Apart from that, planning consent is finally expected next month – after an eight-year process – meaning work on the site could start as early as this fall, with the construction process likely to take 10-12 years. .
Pyke joined EDF five years ago to work on Hinkley and Sizewell – focusing exclusively on Sizewell for the past four years.
His work has focused on the viability of private nuclear financing – through the introduction of the RAB model more recently.
She is currently going through an indicative rating process for Sizewell – to ensure the factory can get an investment grade rating for its debt.
Pyke also had to make the case for ESG for the project to lay the groundwork for the project.
The country’s existing aging nuclear fleet has been mainly publicly funded, making private sector expansion a new challenge for Britain’s energy sector.
Commenting on the funding process, Pyke said: “People exaggerate who people are anti-nuclear to. They are not anti-nuclear, they simply never had reason to think of financing nuclear, because there was nothing to finance.
Show Me the Money: Costs and Delays Affect Energy Projects
The opacity of funding has been the main source of criticism leveled at Sizewell.
The government said energy users would collectively save more than £30 billion over the life of Sizewell and on each new large-scale nuclear power plant, compared to existing funding mechanisms.
He claimed the RAB model would only add a few pounds a year to typical household energy bills during the early stages of construction, and on average around £1 a month during the full construction phase of the project.
However, in its draft designation grounds, it wildly defined the value to consumers in all scenarios as “XX” – leaving the official calculations blank.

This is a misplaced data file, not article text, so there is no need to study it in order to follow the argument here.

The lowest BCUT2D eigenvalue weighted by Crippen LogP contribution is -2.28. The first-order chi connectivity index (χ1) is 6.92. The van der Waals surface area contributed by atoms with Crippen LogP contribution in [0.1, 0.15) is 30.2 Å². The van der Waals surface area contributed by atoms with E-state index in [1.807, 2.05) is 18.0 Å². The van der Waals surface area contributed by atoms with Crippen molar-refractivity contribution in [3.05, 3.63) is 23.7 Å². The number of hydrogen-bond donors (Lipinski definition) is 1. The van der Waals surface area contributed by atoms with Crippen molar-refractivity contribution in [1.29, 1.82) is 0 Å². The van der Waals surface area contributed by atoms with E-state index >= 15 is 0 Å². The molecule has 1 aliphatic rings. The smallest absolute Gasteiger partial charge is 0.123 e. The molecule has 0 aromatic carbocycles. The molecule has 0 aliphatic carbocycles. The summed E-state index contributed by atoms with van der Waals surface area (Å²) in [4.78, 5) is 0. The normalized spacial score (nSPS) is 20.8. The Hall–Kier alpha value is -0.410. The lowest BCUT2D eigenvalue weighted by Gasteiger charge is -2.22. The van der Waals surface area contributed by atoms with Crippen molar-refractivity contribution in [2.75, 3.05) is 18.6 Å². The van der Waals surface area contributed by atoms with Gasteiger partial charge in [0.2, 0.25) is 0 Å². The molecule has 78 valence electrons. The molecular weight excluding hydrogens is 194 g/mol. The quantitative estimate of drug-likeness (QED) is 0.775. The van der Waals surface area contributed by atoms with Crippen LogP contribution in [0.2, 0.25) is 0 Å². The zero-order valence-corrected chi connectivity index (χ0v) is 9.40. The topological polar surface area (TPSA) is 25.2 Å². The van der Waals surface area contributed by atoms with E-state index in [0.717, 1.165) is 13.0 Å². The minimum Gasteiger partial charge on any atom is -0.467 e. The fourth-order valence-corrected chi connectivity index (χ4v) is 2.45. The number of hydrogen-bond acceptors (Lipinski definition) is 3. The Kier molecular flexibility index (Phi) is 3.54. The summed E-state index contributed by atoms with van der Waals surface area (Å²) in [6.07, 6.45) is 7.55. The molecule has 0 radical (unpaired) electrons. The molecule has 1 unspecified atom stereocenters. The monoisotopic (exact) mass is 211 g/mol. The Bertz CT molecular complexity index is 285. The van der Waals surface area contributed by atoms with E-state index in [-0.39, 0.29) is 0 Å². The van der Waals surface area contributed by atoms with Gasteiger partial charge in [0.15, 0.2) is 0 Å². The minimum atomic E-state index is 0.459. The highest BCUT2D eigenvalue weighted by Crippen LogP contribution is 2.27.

Pyke conceded that she probably wouldn’t have published an X chart, but argued the concealment was in the public interest as EDF and the government scramble to contain costs.
She said: “I think we are at a point in the project where we are negotiating the supply chain and we want to negotiate down the construction costs as much as possible. We expect the cost of money to establish competition, and we want these to be reduced as much as possible.
|Energy source||current generation||Target – Date|
|Solar energy||14GW||70GW – 2035|
|Offshore wind||11GW||50GW – 2030|
|Nuclear||7GW||24GW – 2050|
|Hydrogen||5GW||10GW – 2030|
Downing Street has previously admitted the risks of cost overruns and delays – which have only increased amid supply chain disruptions and inflationary pressures in the wake of the Covid-19 pandemic.
A study by the University of Greenwich Business School, first reported in The Observer, warns that the costs of the project could reach £35billion, well above the government’s initial estimate of £20billion.
This follows Hinkley’s construction costs rising from £18billion to £26billion – and being delayed for two years from its original completion date.